The Girl on the Bike

"Forgiveness is the fragrance a flower leaves when someone treads on it." ~Unknown.

"Everything around you is made of protons, neutrons, electrons and morons." (Post in The Lighter Side of Science FaceBook group.)

School was over, and the kids dribbled out of doors and into sunshine like worms out of old wood. Each made their way to parents, grand or first-generation, eager to share stories of their day, or to sling their bags and coats under prams and scream unfettered around the playground. Some clambered on their bikes, zig-zagging their way home, others into prams with their younger offspring; most crawled into four-wheel drives and people carriers.

Susie was 10 and happy to be on her bike. It was new; bought recently so she’d have it through the coming summer holiday and hopefully, for most of her years at her new secondary school.

She was a quiet girl with a small but tight group of friends. But today she was on her way home alone. Her music lesson started at three-thirty, so there wasn't time to hang back and chat with her friends. She went straight to the bike sheds when the bell rang, rescued her bike and weaved it through the disarray of other wheels, handlebars and waiting adults to get it onto the narrow country road.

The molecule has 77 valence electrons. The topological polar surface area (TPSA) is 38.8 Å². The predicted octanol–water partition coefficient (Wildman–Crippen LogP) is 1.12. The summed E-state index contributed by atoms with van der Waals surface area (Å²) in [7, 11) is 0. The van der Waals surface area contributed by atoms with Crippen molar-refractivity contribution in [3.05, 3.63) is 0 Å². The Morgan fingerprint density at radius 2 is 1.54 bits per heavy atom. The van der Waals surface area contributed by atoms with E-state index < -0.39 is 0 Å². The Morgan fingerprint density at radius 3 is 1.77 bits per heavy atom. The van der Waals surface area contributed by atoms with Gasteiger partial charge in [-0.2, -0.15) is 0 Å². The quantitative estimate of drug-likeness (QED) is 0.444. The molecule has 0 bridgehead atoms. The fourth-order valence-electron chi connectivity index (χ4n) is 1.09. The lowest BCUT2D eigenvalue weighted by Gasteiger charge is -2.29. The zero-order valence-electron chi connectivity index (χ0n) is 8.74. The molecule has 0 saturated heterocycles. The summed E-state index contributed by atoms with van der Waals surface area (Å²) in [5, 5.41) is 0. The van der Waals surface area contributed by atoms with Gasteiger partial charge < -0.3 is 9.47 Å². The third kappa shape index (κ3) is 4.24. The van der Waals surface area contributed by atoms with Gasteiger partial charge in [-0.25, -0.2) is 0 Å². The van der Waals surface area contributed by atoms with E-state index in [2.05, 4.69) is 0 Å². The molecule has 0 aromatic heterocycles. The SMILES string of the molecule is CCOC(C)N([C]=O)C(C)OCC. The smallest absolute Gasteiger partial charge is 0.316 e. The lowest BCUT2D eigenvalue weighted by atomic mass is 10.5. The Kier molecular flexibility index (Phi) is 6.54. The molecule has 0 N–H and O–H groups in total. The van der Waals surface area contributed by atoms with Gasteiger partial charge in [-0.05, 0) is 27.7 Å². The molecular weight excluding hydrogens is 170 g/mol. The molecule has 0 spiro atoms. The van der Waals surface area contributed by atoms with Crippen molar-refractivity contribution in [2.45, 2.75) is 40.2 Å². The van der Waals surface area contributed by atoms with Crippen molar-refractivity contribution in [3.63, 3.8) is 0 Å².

She was already a kilometer away before the first of the Chelsea tractors caught up with her.

The black van wasn't far behind. The driver, a mother with styled hair and over-sized brown-tinted sunglasses, sported a look of bored disdain. She rested her elbow on the open window, head propped up on her arm. She looked like she'd be at home in either a black BMW or the trashy black van she was in. A sniff, a flick of the hair, and she opened the door, and shut it again. No-one knows why some drivers in moving vehicles do this. Maybe it’s boredom.

There were kids in the back, 4 or 5 of them. Maybe 6. It was possible some weren't from her current boyfriend, or even hers at all. Most were chubby and topless, climbing over the seats and each other, waving crisp packets, throwing sweet wrappers and shouting with nothing to say.

The driver guided the van around a blind bend. She saw a girl on a bike just meters ahead, so she moved to the center of the lane and pressed on the accelerator to get past the obstacle in her way....

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Aaron Anderson
Oct 25 2021

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A very emotive piece of writing. I loved it.

Tracy Windross
Oct 27 2021